Wow, blog. It's been a year almost. You're still alive! Me too, barely. There's a section of Rob Sheffield's book "Love Is A Mixtape" where he debunks the Great American Adage of "Whatever doesn't kill you makes you stronger" and counters it the observation that whatever doesn't kill you will usually leave you crippled. He's got a point. There's not enough whiskey to undo the damage done by this past semester. And what for? I graduate and then I'm like ten grand in debt and still working for Northwest (if I'm lucky and Delta doesn't downsize me) but I've got a piece of paper saying I'm not as dumb as I look. Of course I feel like an asshole saying things like that when there's people who have to worry about whether or not a mortar is going to land on their head while they're out buying groceries but overeducated, underemployed white middle class suburban guys have problems too, as is evidenced by Pavement's back catalog.
Anyway, I haven't written for the pure pleasure of bending words to my will in a long time, and lest writing become a Pavlovian response to the ka-CHUNK of a shotgun round being chambered, I figure I better get back into it. I've been meaning to write about this for awhile and since I'm damn near done with the semester, now is as good a time as any.
So anyway late last year, much to the dismay of those who waited too long to put their copy on eBay, Criterion released one of the holy grails of out-of-print cult cinema Two Lane Blacktop. Up until this point I had only ever seen it on a 2nd gen VHS dub, so seeing it fully restored was a real treat. This should be required viewing for any foreigner (or American citizen for that matter) who laments American cultural imperialism. Sure, it's a drag that McDonalds is making the world fat and all, but this serves as a reminder of why America dominates the global pop-culture market; we're just too fucking cool. Or at least, at one point we were, once upon a time. Two Lane Blacktop is like a time capsule from an era before product placement and major label manipulated soundtracks. Which is surprising, since Dennis Wilson and James Taylor (yep, that James Taylor) star in the film. They're known as The Mechanic and The Driver, respectively ( and existentially). They're a couple of drifters with a custom made, primer grey '55 Chevy making a living on illegal drag races. They get involved in a cross country road race for pink slips with GTO, played by Warren Oates. (Guess what he drives?) It's basically a trip across the country along the country two lane blacktop roads seen through the eyes of a disillusioned post-peace & love counterculture in the grips of an identity crisis and a reaction against the emergence of hyper-consumer society. Case in point, the main "conflict" of the film is the customized '55 Chevy vs. the mass produced Detroit muscle of the GTO. The only product placement is the ubiquitos Coca-Cola, but the film largely takes place in the "old weird America" of mom-and-pop diners and no-name motels along the side of The Road. Even though this film is more pertinent now than ever, it's highly unlikely anything like this would be made today in the studio system. There would have to be at least a car promotion tie-in, as well as gas stations, fast food joints, sunglasses, etc. etc. etc....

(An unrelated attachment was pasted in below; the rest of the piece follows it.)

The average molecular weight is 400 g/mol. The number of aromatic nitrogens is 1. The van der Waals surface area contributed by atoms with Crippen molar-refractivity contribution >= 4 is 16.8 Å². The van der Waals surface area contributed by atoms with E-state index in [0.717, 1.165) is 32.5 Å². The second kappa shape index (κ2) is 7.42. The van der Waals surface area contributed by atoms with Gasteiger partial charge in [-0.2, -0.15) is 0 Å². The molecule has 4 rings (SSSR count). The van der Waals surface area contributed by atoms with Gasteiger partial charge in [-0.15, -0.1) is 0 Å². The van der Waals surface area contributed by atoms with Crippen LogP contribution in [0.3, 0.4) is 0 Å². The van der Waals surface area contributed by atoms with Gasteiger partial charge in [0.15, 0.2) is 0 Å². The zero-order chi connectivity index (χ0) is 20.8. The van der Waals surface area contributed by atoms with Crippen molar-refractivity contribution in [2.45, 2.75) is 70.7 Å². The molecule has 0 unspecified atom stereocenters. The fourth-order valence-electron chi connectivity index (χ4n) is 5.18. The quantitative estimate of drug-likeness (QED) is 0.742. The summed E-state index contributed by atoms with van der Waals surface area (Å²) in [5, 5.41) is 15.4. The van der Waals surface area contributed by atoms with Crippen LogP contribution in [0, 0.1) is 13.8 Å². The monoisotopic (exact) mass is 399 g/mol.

Going off on a slightly unrelated tangent. I'm just going to throw it out there that I do rather enjoy Tarantino's work. I don't particularly subscribe to his point of view where he considers himself the next Godard, but his films do strike a certain chord with me as a record/film junkie. That being said, I think he could've learned a thing or two from road movies when he was mining ideas for Death Proof: You don't have to talk so fucking much. That's the beauty of these films, like Two Lane Blacktop or Vanishing Point. The dialogue takes a back seat (no pun intended) to the wind blowing in through the windows and the Zen koan-esque roar of a red lined engine as the landscape unfurls through the windshield.